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Speech, your means of communication, is the medium for exchanging ideas and expressing both pleasure and pain. Examines the physiology of speech by looking at humans' vocal tracts. Shows how the larynx, vocal chords, wind pipe, tongue, and lips produce the sounds of speech. Also, looks at the ability to understand speech by explaining why your ears and brain can discern the subtle nuances of rapid sounds.
Introduces how sound is made; how it travels; the terms "pitch," "volume," and "compression waves"; how ears detect sound; and the way vocal cords work. Views the parts of an ear and how they function to allow us to hear sounds. Uses easily replicated experiments to demonstrate sound's principles.
Looks at the career of dolphin trainer. Covers the subjects: How do dolphins get trained? What subjects to take in school to be a dolphin trainer? Why is math important to be a dolphin trainer? Are dolphins fish? Do dolphins communicate with each other? What are mammals? Part of "Career Opportunities for Young People" series.
What do wild animals do when we're not around? Find out with National Geographic's Crittercam. Safely worn by wildlife, Crittercams capture video, sound, and other information, giving students rare views of the private lives of animals. Crittercams help to solve scientific mysteries by providing an animal's eye view. And what scientists learn from Crittercams helps them protect the very animals that wear them. In this episode, scientists deploy Crittercam to study the hunting tactics, social behavior and vocalizations of humpback whales in Southeast Alaska.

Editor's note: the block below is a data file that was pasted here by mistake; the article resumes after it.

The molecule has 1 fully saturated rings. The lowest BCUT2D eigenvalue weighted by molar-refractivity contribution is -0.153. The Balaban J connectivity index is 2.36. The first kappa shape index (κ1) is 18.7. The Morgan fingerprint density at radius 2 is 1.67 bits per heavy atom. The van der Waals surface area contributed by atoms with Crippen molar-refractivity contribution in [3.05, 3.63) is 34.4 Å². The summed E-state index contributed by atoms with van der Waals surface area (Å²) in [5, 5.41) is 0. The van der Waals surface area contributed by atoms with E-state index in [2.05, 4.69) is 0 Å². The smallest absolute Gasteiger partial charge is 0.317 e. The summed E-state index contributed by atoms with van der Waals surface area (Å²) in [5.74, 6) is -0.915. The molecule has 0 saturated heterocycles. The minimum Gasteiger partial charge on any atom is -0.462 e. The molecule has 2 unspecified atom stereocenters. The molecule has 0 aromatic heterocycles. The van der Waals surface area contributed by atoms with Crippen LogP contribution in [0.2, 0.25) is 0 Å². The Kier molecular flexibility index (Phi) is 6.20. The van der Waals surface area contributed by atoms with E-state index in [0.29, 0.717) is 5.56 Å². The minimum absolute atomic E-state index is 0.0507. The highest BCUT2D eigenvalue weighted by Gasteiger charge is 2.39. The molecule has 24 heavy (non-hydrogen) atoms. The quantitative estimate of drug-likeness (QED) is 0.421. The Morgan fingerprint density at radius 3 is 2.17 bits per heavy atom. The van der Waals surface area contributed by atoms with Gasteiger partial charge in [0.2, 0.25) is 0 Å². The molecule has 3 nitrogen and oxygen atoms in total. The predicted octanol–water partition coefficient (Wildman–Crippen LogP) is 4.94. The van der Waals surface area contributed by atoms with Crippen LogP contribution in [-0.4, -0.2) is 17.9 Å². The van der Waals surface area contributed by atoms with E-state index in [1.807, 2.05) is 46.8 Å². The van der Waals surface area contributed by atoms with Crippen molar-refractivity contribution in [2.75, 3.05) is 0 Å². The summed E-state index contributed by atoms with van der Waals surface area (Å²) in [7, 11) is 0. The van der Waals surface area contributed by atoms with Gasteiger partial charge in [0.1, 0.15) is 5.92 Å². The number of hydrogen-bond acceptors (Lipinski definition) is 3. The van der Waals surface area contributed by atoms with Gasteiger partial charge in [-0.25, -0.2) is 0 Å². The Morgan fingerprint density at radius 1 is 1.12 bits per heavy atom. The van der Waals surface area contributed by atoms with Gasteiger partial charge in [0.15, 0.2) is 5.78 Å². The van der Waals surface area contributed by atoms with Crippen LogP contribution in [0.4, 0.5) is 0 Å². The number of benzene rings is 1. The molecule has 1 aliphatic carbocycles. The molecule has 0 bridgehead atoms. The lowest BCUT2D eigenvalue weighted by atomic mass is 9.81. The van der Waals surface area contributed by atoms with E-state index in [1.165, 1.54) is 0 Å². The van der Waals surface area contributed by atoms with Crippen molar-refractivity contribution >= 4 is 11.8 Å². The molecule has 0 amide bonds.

Tongue taste areas The tongue is a muscular organ in the mouth of most vertebrates that manipulates food for mastication, and is used in the act of swallowing. It is of importance in the digestive system and is the primary organ of taste in the gustatory system. The tongue's upper surface (dorsum) is covered in taste buds housed in numerous lingual papillae. It is sensitive and kept moist by saliva, and is richly supplied with nerves and blood vessels. The tongue also serves as a natural means of cleaning the teeth. A major function of the tongue is the enabling of speech in humans and vocalization in other animals. The human tongue is divided into two parts, an oral part at the front and a pharyngeal part at the back. The left and right sides are also separated along most of its length by a vertical section of fibrous tissue (the lingual septum) that results in a groove, the median sulcus on the tongue's surface. There are two groups of muscles of the tongue. The four intrinsic muscles alter the shape of the tongue and are not attached to bone. The four paired extrinsic muscles change the position of the tongue and are anchored to bone. Do you have good taste? In this video segment, Dr. Linda Bartoshuk explores the sense of taste in humans - why we have it, and what happens when we lose it. Learn why the sense of smell is also important to our experience of food. Footage from NOVA: "Mystery of the Senses: Taste".
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